Fashion trends aren’t the only thing spread through social media sites. New diets and foods also gain popularity through posts by large influencers.
But aside from their novelty and picture-ready quality, do these foods have anything else to offer especially in the nutrition department? This is what nutritionists have to say.
The Truth About Smoothie Bowls
Smoothie bowls are basically regular smoothies served in a bowl instead of the usual glass or tumbler. At face value, these bowls of blended fruits and nuts may seem nothing but healthy.
They appear frequently on the pages of health and fitness influencers, so it must be good, right? Well, not always, according to registered dietician nutritionist Heather Bainbridge.
Some recipes require people to use multiple kinds of fruits which can then add up the calories quickly. In fact, there are smoothie bowls that clock in at a whopping 800 calories per serving. Meanwhile, Lauren Ott, another registered dietician, points out that smoothie bowls and regular smoothies, despite being high in calories, aren’t really that filling at all.
Similarly, hummus also packs in the calories likely because of one of its main ingredients: olive oil. But in controlled portions, the chickpea-based dip can be healthy. For one, it’s filled with fiber, protein, and folate. Nutritionists suggest people eat their hummus dip in one quarter-cup serving at a time.
Japanese food like sushi rolls is primarily made of sticky rice, a form of raw seafood and seaweed. Eaten this way, the tasty, trendy, bite-size food is certainly healthy. However, it can easily turn in the opposite direction when sushi is eaten with calorific dips. Pairing it with tempura, another popular Japanese food, can make a meal even more unhealthy.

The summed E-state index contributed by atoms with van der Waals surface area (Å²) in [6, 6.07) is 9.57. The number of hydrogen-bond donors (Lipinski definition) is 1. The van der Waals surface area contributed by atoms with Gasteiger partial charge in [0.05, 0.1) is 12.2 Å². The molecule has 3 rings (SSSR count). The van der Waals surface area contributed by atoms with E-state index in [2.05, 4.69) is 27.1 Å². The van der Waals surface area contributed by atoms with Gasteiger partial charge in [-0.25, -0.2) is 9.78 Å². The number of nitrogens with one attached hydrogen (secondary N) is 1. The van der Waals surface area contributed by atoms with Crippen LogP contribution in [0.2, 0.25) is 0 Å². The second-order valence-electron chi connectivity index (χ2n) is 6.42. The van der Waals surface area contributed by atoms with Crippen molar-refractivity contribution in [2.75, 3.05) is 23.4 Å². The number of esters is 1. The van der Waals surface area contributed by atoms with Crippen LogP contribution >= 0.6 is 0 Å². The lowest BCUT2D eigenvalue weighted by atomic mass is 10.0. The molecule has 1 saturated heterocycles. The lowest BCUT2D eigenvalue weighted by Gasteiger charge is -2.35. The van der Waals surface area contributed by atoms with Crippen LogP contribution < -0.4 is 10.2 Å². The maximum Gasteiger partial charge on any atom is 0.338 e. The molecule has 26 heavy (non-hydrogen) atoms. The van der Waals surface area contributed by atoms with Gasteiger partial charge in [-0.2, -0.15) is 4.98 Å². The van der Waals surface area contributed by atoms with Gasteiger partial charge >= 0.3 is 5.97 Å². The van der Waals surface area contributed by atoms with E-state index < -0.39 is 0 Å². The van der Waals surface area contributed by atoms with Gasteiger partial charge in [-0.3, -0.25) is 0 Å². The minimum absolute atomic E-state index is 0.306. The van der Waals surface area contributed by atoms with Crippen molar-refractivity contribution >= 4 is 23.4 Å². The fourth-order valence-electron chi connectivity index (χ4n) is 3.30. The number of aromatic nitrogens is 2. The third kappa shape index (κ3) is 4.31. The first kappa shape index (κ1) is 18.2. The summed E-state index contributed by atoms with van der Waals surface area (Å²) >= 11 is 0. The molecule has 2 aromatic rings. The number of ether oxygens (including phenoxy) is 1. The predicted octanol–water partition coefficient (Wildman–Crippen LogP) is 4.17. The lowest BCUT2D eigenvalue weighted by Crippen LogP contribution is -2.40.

Coconut Oil In Coffee
With the rise in popularity of the keto diet also comes the sudden popularity of keto-approved recipes. One of them is coconut oil coffee. While this food combination may seem strange, maybe even gross to some, it’s been touted by keto dieters as a great way to boost energy levels without breaking the rules of the diet.
However, experts warn against the excessive consumption of coconut oil. This is because the plant-derived oil’s fat content may not be that different from the unhealthy kind found in butter or Crisco.
More and more people are seeing the merits of going meatless even becoming vegans for both health and ethical reasons.
But that doesn’t mean they fully let go of their favorite foods which traditionally contain meat products. Not surprisingly, they turn to veggie burgers to satisfy cravings. While a lot of veggie burgers in the market are healthy, nutritionists point out that they tend to have much less protein than their real meat counterparts.